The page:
In the week when the world of Physics was turned upside-down by neutrinos being found to travel faster than the speed of light, my physics world encountered another first – a carpeted church with a fantastic acoustic! St Michael’s Kirk, Inveresk – situated at the highest point of Musselburgh, East Lothian - played host to a sold-out concert featuring The Scottish Ensemble and their special guest, trumpet maestra, Alison Balsom.

© Robin Mitchell
© Robin Mitchell

The 14-strong Scottish Ensemble are visually distinctive in that the upper strings play standing up. There could be various reasons for this: space; ease of movement; raising and projecting the sound. Cynics have suggested that it ensures a youthful membership. Certainly their sound is youthful and vigorous. It is also beautifully balanced and musically very expressive, under the directorship of violinist, Jonathan Morton. The ensemble framed the evening with two of Handel's Concerti Grossi Op. 6 – nos. 6 and 7. These were simply perfect. Beautifully crafted pieces, beautifully played.

Alison Balsom, who has recently recorded a disc of Italian Concertos with the Scottish Ensemble, appeared in two guises: Baroque specialist playing an instrument of the period; 21st century musician, playing a recent commission on a modern-day instrument. The two baroque works highlighted Balsom not only as soloist but also as daring arranger/transcriber. The concertos, Vivaldi's Trumpet Concerto in D, Op 3 No 9 (RV 230) and Albinoni's Trumpet Concerto in B flat, Op.7 no.3 shared many qualities: finely articulated, clear textures; seemingly effortless control of dynamics; breathtaking technical facility – not least the final, high B flat of the Albinoni which drew a couple of exclamations from the audience. Impressive as these features were, I sensed that it was in the slow movements where the magic happened. Balsom's flawless, legato phrasing – across even the most awkward intervals – brought home something all too easily forgotten in the hype and distractions in music – that it's about the sound. In these slow movements the sound was so captivating, and the rapt attention of the audience so palpable, that a sense of communion - eclipsing the dust and divisions of the world – seemed present.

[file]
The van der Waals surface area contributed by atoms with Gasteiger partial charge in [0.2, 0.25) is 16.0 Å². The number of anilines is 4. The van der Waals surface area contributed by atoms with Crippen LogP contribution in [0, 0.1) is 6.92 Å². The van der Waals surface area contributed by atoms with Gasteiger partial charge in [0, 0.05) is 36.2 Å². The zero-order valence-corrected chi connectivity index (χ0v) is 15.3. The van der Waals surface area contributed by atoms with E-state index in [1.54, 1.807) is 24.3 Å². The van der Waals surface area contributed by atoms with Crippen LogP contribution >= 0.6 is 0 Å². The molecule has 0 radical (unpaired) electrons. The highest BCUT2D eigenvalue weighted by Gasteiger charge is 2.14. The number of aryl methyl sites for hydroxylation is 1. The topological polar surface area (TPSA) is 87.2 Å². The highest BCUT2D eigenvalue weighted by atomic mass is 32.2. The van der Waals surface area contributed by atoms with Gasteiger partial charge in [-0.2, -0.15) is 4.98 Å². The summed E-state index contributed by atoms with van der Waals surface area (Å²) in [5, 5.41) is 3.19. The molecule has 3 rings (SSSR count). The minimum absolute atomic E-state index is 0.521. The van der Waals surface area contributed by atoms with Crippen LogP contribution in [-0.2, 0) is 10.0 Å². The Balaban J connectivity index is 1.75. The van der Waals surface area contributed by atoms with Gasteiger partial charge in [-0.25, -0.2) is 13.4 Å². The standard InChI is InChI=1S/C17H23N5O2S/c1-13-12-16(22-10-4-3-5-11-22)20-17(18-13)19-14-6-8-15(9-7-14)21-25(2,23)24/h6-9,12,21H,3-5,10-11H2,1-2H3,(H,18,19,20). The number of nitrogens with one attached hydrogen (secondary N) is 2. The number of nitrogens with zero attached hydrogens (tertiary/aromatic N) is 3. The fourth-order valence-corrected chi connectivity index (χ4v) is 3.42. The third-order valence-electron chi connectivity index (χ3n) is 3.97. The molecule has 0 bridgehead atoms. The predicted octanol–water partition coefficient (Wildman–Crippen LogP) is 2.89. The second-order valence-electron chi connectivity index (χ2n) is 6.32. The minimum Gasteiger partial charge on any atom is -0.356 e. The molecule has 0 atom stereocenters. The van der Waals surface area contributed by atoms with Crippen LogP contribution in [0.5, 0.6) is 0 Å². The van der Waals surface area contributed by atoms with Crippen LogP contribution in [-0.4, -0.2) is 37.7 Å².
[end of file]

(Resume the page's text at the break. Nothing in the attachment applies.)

By way of contrast to the Italian flavour – and the multiple strings – a subset of the ensemble offered two Fantasias by Henry Purcell (1659-95). Fantasia No 7 in C minor Z 738 is a fantastic example of the highly inventive use of harmony which makes Purcell instantly recognisable. Preceding this was a piece which highlighted equally Purcell's compositional skill and the Scottish Ensemble's imaginative programming. Unlike the C minor Fantasia, which is scored for four players, the Fantasia upon One Note in F major Z745 is scored for five, one of whom plays a drone throughout the piece. Rather than have a musician leave the stage minutes after arriving, a quartet took to the stage, while violist Andy Berridge encircled the pews of this late Georgian church playing his solitary, pivotal C.

James Macmillan is perhaps best known for sacred choral works. Seraph, is described by the composer as “a concertino for trumpet and strings, containing three short movements.” The interesting point is that, despite appearances, it is specifically not a trumpet concerto. Indeed, in the second movement, the trumpet offers counter-melodies to solo violin or string section main themes and later engages in a dialogue with a solo violin. Written for Alison Balsom, Seraph finds Macmillan in neoclassical mode. Bitonal in places, and decidedly tonal throughout, this work had an atmosphere of cheer in many places – often assisted by jaunty syncopations. The many detached chords in the strings not only provide propulsion but highlight the singing nature of the trumpet. Another first in the evening was that, unless my memory fails me, this is the only piece I've heard which ends on a trill. To the best of my knowledge, this piece has yet to be recorded but I would certainly welcome another opportunity to hear it.

The sophisticated Lammermuir audience, realising that Alison Balsom would not return for the closing Handel Concerto Grosso, ensured that she felt the warmth of their appreciation. Such was the clamour at the end of the programme that the Scottish Ensemble returned for a welcome encore - Basse Dance from Peter Warlock's Capriol Suite – the embodiment of joie de vivre. Exiting the clotted aisles was reminiscent of disembarking a budget-price flight - with the distinction that my fellow passengers glowed as though refreshed and renewed.